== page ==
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Illumination & Displays
Building a high-dynamic-range projection system
The contrast between the darkest dark and the brightest light is often several orders of magnitude greater than traditional display technologies can handle. This article describes a high-dynamic-range projection system that can display onto almost any surface.
1 February 2006, SPIE Newsroom. DOI: 10.1117/2.1200601.0089
In the past few years, the limited dynamic range of both imaging devices and displays has been extensively studied in computer graphics. In addition to methods for producing high-dynamic-range (HDR) imagery, such as physically-based rendering 1 algorithms for capturing both still images2 and videos3 with extended dynamic range, have been developed.
Several ways to display HDR images have been tried. One alternative is to transform the original range of intensities into the (smaller) range of intensities a normal monitor can reproduce: a process called tone mapping. Various tone-mapping operators4 have been developed. While these allow HDR images to be displayed, the dynamic range of conventional displays is still inadequate for creating the appropriate visual sensation of an HDR scene.
Recently developed HDR displays provide an alternative.5 These displays have a contrast ratio of more than 50000:1 and peak intensities up to 8500cd/m2. In comparison, traditional displays usually have a contrast ratio of about 300:1 and peak intensities of about 300cd/m2. The principle behind an HDR display is to filter the light twice: once in the spatially-varying backlighting system, and then again in the front liquid-crystal-display (LCD) panel. If the maximum contrast of the backlight image is c1:1, and the maximum transmissive contrast of the front LCD panel is c2:1, then the theoretical contrast ratio of the overall system is (c1.c2):1.
Our new HDR projection system6 (Figure 1) is designed as an external attachment for an unmodified data projector. The system works by first adapting the projected image using a set of lenses to form a smaller image. This image is then modulated by an LCD panel and the result is projected through another lens system onto any screen, just as in traditional projection scenarios.
Figure 1. HDR projection system.
We built our prototype using an Optoma EP755™ projector, with a 600:1 contrast ratio and a 2000lm peak output. Its color wheel was removed to increase the maximum light output. As the projector's optics are designed to create an image more than one meter away, we added a 100mm focal-length achromatic lens directly in front of the projector to create a small-yet-bright image at a distance of about 100mm. This small image is then modulated a second time by the LCD, in our case a Sharp QA-75 computer VGA projection panel. We use only a small central portion of the display, about 40×30mm, or 120×90 pixels. Subsequently, two 120mm plano-convex lenses, acting as a field lens, gather and direct the light towards an objective lens. This single achromatic lens, with a focal length of 125mm, projects the doubly-modulated image onto a screen—in our case a white wall—about 90cm away.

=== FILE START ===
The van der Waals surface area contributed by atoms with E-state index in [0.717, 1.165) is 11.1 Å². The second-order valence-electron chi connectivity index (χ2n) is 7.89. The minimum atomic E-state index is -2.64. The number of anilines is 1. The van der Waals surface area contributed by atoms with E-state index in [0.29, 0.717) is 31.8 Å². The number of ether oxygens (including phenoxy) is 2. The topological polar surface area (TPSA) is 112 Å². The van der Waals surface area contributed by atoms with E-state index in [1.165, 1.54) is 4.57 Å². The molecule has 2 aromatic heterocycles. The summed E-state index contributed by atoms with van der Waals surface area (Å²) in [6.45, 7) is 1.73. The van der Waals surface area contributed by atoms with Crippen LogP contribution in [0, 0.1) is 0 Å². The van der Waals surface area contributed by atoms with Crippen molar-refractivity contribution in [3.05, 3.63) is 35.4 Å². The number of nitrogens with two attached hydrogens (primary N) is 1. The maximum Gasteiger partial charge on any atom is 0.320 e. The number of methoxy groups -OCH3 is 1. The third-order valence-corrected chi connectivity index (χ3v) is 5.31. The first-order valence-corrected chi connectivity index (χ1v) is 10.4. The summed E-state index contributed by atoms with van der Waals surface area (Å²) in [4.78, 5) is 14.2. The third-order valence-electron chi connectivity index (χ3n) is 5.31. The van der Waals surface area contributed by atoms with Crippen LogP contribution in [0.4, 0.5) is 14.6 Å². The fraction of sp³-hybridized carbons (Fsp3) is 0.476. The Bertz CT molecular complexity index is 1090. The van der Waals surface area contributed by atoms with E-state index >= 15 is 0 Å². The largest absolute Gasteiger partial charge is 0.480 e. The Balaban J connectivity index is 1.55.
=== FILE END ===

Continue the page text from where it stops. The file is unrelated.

The algorithm for controlling the system during the measurements was the same as used in previous work.5 We used the ANSI display-testing procedure to measure the system's contrast and brightness. At 90cm, the image produced by the system was about 150×200mm. Under these conditions, the minimum and maximum luminance of the system were 0.6 and 425 cd/m2, respectively, which translates to a dynamic range of 708:1. The measured contrast of the projector was 136:1, the LCD panel 9.56:1, and the maximum transmissivity of the LCD panel 17.2%.
Another implementation of the technology would integrate the LCD panel into the projector, or use another spatial-light-modulator technology for the second light-modulation step.
This research has shown that adding an LCD panel to the optical path of a DLP™-based projection system can noticeably improve its contrast ratio, bringing it closer to the dynamic range of luminance levels found in nature. In our prototype, we achieved an ANSI contrast of 708:1, with a maximum luminance level about four times that of typical cathode ray tubes. These specifications are not very impressive compared to HDR displays,5 mainly because of the low contrast ratio of the LCD panel used. However, there are various obvious areas for improvement: for example, the optical path would benefit from better optical elements and a proper enclosure.
Department of Computer Science, York University
Toronto, Ontario, Canada